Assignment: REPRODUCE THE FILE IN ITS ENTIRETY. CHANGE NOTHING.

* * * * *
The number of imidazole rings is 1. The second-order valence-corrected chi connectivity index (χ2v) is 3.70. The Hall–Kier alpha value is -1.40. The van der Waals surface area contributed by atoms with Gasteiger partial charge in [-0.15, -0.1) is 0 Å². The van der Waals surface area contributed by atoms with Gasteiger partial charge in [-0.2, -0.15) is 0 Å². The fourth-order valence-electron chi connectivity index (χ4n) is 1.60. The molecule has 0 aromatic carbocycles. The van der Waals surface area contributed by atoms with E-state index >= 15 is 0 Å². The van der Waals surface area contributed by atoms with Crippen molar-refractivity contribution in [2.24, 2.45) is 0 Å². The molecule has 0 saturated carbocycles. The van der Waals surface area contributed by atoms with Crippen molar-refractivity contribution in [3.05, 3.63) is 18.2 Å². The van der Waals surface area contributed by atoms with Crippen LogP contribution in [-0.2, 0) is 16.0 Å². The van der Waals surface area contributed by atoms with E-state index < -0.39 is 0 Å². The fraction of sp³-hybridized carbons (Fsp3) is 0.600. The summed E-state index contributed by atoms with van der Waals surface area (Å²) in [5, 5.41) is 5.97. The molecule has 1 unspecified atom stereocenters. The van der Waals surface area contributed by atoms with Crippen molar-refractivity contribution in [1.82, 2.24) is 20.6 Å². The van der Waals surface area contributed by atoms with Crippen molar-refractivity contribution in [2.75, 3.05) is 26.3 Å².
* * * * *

The number of imidazole rings is 1. The second-order valence-corrected chi connectivity index (χ2v) is 3.70. The Hall–Kier alpha value is -1.40. The van der Waals surface area contributed by atoms with Gasteiger partial charge in [-0.15, -0.1) is 0 Å². The van der Waals surface area contributed by atoms with Gasteiger partial charge in [-0.2, -0.15) is 0 Å². The fourth-order valence-electron chi connectivity index (χ4n) is 1.60. The molecule has 0 aromatic carbocycles. The van der Waals surface area contributed by atoms with E-state index >= 15 is 0 Å². The van der Waals surface area contributed by atoms with Crippen molar-refractivity contribution in [2.24, 2.45) is 0 Å². The molecule has 0 saturated carbocycles. The van der Waals surface area contributed by atoms with Crippen molar-refractivity contribution in [3.05, 3.63) is 18.2 Å². The van der Waals surface area contributed by atoms with Crippen LogP contribution in [-0.2, 0) is 16.0 Å². The van der Waals surface area contributed by atoms with E-state index < -0.39 is 0 Å². The fraction of sp³-hybridized carbons (Fsp3) is 0.600. The summed E-state index contributed by atoms with van der Waals surface area (Å²) in [5, 5.41) is 5.97. The molecule has 1 unspecified atom stereocenters. The van der Waals surface area contributed by atoms with Crippen molar-refractivity contribution in [1.82, 2.24) is 20.6 Å². The van der Waals surface area contributed by atoms with Crippen molar-refractivity contribution in [2.75, 3.05) is 26.3 Å².